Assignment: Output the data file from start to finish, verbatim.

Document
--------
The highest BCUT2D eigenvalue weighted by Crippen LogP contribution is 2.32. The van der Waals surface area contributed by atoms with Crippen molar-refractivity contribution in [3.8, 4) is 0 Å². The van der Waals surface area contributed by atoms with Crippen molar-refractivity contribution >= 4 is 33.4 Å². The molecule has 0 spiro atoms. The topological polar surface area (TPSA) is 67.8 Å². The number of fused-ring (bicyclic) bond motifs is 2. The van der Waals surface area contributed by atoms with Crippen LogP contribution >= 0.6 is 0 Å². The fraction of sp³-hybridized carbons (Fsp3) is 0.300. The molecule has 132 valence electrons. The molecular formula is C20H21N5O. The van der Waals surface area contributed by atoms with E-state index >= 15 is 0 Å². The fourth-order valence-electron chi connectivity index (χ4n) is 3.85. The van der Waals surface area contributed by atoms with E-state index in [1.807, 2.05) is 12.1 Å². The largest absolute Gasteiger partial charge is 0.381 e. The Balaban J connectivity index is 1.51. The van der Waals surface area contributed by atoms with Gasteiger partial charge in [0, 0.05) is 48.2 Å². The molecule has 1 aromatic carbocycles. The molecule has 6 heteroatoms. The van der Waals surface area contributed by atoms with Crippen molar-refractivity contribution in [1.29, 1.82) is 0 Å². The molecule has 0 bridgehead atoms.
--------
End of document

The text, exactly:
The highest BCUT2D eigenvalue weighted by Crippen LogP contribution is 2.32. The van der Waals surface area contributed by atoms with Crippen molar-refractivity contribution in [3.8, 4) is 0 Å². The van der Waals surface area contributed by atoms with Crippen molar-refractivity contribution >= 4 is 33.4 Å². The molecule has 0 spiro atoms. The topological polar surface area (TPSA) is 67.8 Å². The number of fused-ring (bicyclic) bond motifs is 2. The van der Waals surface area contributed by atoms with Crippen LogP contribution >= 0.6 is 0 Å². The fraction of sp³-hybridized carbons (Fsp3) is 0.300. The molecule has 132 valence electrons. The molecular formula is C20H21N5O. The van der Waals surface area contributed by atoms with E-state index >= 15 is 0 Å². The fourth-order valence-electron chi connectivity index (χ4n) is 3.85. The van der Waals surface area contributed by atoms with E-state index in [1.807, 2.05) is 12.1 Å². The largest absolute Gasteiger partial charge is 0.381 e. The Balaban J connectivity index is 1.51. The van der Waals surface area contributed by atoms with Gasteiger partial charge in [0, 0.05) is 48.2 Å². The molecule has 1 aromatic carbocycles. The molecule has 6 heteroatoms. The van der Waals surface area contributed by atoms with Crippen molar-refractivity contribution in [1.29, 1.82) is 0 Å². The molecule has 0 bridgehead atoms.